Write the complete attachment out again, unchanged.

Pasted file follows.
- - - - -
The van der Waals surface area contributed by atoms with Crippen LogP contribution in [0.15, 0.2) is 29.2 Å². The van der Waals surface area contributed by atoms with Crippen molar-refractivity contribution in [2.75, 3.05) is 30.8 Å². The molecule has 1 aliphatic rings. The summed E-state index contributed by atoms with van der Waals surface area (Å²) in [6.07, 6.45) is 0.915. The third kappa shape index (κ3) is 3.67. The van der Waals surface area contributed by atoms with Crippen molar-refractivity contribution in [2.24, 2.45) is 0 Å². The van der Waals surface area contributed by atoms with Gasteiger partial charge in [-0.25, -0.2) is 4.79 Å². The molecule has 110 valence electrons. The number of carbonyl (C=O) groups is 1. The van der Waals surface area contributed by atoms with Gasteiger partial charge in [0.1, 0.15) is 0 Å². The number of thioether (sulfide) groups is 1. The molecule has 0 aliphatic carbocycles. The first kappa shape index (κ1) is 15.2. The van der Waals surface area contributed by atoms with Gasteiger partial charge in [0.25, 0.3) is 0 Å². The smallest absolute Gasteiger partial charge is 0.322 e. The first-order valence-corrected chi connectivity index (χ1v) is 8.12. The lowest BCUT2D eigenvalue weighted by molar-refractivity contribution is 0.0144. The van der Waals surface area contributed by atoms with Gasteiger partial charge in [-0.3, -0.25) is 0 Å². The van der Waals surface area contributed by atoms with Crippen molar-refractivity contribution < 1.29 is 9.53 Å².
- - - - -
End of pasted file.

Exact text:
The van der Waals surface area contributed by atoms with Crippen LogP contribution in [0.15, 0.2) is 29.2 Å². The van der Waals surface area contributed by atoms with Crippen molar-refractivity contribution in [2.75, 3.05) is 30.8 Å². The molecule has 1 aliphatic rings. The summed E-state index contributed by atoms with van der Waals surface area (Å²) in [6.07, 6.45) is 0.915. The third kappa shape index (κ3) is 3.67. The van der Waals surface area contributed by atoms with Crippen molar-refractivity contribution in [2.24, 2.45) is 0 Å². The van der Waals surface area contributed by atoms with Gasteiger partial charge in [-0.25, -0.2) is 4.79 Å². The molecule has 110 valence electrons. The number of carbonyl (C=O) groups is 1. The van der Waals surface area contributed by atoms with Gasteiger partial charge in [0.1, 0.15) is 0 Å². The number of thioether (sulfide) groups is 1. The molecule has 0 aliphatic carbocycles. The first kappa shape index (κ1) is 15.2. The van der Waals surface area contributed by atoms with Gasteiger partial charge in [0.25, 0.3) is 0 Å². The smallest absolute Gasteiger partial charge is 0.322 e. The first-order valence-corrected chi connectivity index (χ1v) is 8.12. The lowest BCUT2D eigenvalue weighted by molar-refractivity contribution is 0.0144. The van der Waals surface area contributed by atoms with Gasteiger partial charge in [-0.3, -0.25) is 0 Å². The van der Waals surface area contributed by atoms with Crippen molar-refractivity contribution < 1.29 is 9.53 Å².